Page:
No sooner had Cardinal Jorge Mario Bergoglio been elected Pope Francis when the Los Angeles Times started reporting on his alleged “timidity” in fighting Argentina’s dictatorship during the Dirty War, 1976 to 1983. The newspaper also cited the rap that he was “too quiet” during this period. Similarly, the New York Times is saying that the pope is being accused of “knowing about abuses and failing to do enough to stop them.” What is particularly striking about today’s front-page story on this issue—the pope “faces his own entanglement with the Dirty War”—is that it took four journalists in four different nations to work on it.
Anyone who thinks these newspapers want a more vocal Catholic Church would be wrong: it totally depends on the issue.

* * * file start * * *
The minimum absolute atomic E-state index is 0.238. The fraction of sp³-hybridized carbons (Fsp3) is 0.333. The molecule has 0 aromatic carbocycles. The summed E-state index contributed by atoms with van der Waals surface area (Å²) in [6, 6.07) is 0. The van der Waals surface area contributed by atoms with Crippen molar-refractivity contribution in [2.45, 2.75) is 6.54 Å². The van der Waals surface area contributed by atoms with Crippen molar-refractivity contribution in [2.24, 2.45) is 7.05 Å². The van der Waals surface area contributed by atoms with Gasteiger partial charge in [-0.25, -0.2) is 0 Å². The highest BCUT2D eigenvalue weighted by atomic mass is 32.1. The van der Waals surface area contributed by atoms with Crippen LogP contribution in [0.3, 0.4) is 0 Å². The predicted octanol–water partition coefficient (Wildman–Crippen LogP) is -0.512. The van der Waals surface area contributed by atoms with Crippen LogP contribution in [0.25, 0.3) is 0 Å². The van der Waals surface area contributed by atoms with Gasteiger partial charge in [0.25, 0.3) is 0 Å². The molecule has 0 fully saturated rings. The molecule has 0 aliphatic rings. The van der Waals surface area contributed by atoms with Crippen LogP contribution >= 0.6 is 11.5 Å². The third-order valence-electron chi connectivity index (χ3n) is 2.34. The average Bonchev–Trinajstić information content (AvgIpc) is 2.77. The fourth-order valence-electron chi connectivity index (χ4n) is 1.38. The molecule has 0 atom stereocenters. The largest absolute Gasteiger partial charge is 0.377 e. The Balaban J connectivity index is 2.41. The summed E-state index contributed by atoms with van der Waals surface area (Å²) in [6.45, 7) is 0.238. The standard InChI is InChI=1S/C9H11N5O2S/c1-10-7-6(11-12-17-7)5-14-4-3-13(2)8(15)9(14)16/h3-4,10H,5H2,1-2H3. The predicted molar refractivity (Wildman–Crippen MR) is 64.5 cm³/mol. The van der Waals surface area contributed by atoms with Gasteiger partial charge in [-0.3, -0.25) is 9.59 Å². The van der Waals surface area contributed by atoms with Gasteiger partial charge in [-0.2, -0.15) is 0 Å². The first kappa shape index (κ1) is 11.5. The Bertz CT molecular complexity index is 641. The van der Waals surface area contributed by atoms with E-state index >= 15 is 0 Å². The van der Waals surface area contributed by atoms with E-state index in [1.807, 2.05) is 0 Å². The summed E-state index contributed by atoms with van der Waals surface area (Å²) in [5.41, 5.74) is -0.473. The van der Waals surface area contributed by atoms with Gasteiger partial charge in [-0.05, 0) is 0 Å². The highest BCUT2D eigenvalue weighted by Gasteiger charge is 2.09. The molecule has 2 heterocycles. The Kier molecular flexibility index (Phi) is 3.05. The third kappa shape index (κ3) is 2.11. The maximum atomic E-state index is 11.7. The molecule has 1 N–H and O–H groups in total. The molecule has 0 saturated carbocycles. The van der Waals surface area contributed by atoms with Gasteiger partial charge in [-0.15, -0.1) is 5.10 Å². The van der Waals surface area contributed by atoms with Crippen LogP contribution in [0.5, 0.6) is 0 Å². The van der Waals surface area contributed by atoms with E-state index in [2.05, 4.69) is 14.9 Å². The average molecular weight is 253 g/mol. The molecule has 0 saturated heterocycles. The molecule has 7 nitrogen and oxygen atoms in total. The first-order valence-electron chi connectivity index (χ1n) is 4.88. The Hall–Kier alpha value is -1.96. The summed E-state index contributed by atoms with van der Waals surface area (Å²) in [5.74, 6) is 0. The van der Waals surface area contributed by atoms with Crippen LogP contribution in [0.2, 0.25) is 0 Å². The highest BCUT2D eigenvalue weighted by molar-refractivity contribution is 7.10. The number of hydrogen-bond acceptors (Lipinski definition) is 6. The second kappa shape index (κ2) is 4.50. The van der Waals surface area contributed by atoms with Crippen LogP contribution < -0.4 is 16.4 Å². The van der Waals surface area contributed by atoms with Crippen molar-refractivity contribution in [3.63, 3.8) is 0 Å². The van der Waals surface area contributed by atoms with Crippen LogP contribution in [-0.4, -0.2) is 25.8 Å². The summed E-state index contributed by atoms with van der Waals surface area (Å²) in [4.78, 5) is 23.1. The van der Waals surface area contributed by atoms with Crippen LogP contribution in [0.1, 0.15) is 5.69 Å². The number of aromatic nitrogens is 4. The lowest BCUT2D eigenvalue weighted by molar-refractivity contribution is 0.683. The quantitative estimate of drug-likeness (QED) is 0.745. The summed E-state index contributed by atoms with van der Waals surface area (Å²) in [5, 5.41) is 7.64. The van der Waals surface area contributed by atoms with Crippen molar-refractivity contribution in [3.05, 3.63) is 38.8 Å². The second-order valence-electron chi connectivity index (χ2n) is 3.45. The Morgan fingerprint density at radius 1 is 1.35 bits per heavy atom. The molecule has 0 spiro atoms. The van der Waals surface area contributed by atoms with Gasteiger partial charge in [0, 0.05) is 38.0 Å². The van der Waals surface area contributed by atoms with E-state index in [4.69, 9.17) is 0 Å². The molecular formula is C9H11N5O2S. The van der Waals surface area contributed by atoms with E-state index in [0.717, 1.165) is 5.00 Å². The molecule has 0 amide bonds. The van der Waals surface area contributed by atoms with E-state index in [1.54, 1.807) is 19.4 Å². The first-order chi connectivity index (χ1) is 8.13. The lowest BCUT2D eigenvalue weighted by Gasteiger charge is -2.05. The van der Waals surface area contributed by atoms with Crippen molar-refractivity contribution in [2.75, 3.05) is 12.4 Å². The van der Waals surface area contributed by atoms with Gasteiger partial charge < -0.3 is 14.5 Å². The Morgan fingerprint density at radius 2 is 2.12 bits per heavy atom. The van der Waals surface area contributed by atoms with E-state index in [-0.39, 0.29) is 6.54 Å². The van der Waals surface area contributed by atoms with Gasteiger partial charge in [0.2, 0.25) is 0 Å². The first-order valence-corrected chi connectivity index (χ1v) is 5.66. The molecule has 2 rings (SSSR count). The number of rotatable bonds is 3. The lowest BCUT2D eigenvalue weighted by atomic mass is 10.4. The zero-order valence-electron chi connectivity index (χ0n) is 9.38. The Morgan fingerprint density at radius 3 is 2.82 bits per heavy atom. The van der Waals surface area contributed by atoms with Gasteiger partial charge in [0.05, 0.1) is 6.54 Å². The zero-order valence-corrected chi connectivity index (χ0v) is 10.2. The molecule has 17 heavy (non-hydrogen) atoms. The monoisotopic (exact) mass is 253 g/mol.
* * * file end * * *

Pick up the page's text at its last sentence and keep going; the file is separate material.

For example, when Cardinal Timothy Dolan accepted the invitation to speak at the Republican National Convention (he also closed the Democratic National Convention with a prayer), the Los Angeles Times said he should not have accepted because “lending his presence” sent the wrong message; he should have allowed “a local and lower-profile cleric to do the honors.” Last year, right before the election, the same newspaper ran an editorial calling on the IRS to keep “politics out of the pulpit,” specifically citing as objectionable those bishops who spoke out against the Health and Human Services (HHS) mandate. Last year, the New York Times branded the Catholic response to the mandate “a dramatic stunt, full of indignation but built on air.” A month before the election, it accused leaders of the Catholic Church of “making inflammatory allegations” about the HHS edict.
So what do the Los Angeles Times and the New York Times want? They want the bishops to check in with them so they can decide whether the the Catholic Church should speak out or shut up. It is nothing short of amazing that these newspapers fail to see their own blatant inconsistencies. Either that, or they are more hopeless than we thought.